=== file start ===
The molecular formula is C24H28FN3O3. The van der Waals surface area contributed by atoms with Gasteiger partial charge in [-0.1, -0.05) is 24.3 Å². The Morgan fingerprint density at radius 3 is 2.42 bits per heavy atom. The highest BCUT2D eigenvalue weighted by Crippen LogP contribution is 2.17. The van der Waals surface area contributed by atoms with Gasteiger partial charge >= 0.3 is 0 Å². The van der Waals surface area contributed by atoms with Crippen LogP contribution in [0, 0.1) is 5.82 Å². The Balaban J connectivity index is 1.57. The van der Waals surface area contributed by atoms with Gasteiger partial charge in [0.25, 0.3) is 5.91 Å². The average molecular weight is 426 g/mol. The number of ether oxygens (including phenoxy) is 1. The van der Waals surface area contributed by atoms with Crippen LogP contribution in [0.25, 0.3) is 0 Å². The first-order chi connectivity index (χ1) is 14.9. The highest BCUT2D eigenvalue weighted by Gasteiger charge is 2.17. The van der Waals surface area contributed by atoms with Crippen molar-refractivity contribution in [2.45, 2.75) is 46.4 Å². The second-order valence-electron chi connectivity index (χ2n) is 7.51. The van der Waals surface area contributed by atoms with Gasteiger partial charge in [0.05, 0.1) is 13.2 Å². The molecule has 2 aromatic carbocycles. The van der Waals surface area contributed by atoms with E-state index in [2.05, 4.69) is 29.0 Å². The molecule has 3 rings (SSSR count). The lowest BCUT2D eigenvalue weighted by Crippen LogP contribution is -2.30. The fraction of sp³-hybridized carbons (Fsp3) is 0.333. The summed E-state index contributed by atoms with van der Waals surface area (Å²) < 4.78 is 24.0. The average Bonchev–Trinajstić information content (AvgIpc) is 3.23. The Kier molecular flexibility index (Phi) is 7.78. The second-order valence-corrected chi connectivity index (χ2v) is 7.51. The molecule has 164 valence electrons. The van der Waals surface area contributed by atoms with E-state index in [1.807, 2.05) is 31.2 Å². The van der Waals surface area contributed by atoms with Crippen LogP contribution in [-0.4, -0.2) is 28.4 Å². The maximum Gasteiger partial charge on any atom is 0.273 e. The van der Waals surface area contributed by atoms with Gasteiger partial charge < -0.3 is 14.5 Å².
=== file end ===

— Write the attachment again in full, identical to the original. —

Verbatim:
The molecular formula is C24H28FN3O3. The van der Waals surface area contributed by atoms with Gasteiger partial charge in [-0.1, -0.05) is 24.3 Å². The Morgan fingerprint density at radius 3 is 2.42 bits per heavy atom. The highest BCUT2D eigenvalue weighted by Crippen LogP contribution is 2.17. The van der Waals surface area contributed by atoms with Gasteiger partial charge >= 0.3 is 0 Å². The van der Waals surface area contributed by atoms with Crippen LogP contribution in [0, 0.1) is 5.82 Å². The Balaban J connectivity index is 1.57. The van der Waals surface area contributed by atoms with Gasteiger partial charge in [0.25, 0.3) is 5.91 Å². The average molecular weight is 426 g/mol. The number of ether oxygens (including phenoxy) is 1. The van der Waals surface area contributed by atoms with Crippen LogP contribution in [0.25, 0.3) is 0 Å². The first-order chi connectivity index (χ1) is 14.9. The highest BCUT2D eigenvalue weighted by Gasteiger charge is 2.17. The van der Waals surface area contributed by atoms with Crippen molar-refractivity contribution in [2.45, 2.75) is 46.4 Å². The second-order valence-electron chi connectivity index (χ2n) is 7.51. The van der Waals surface area contributed by atoms with Gasteiger partial charge in [0.05, 0.1) is 13.2 Å². The molecule has 2 aromatic carbocycles. The van der Waals surface area contributed by atoms with E-state index in [2.05, 4.69) is 29.0 Å². The molecule has 3 rings (SSSR count). The lowest BCUT2D eigenvalue weighted by Crippen LogP contribution is -2.30. The fraction of sp³-hybridized carbons (Fsp3) is 0.333. The summed E-state index contributed by atoms with van der Waals surface area (Å²) < 4.78 is 24.0. The average Bonchev–Trinajstić information content (AvgIpc) is 3.23. The Kier molecular flexibility index (Phi) is 7.78. The second-order valence-corrected chi connectivity index (χ2v) is 7.51. The molecule has 164 valence electrons. The van der Waals surface area contributed by atoms with E-state index in [1.807, 2.05) is 31.2 Å². The van der Waals surface area contributed by atoms with Crippen LogP contribution in [-0.4, -0.2) is 28.4 Å². The maximum Gasteiger partial charge on any atom is 0.273 e. The van der Waals surface area contributed by atoms with Gasteiger partial charge < -0.3 is 14.5 Å².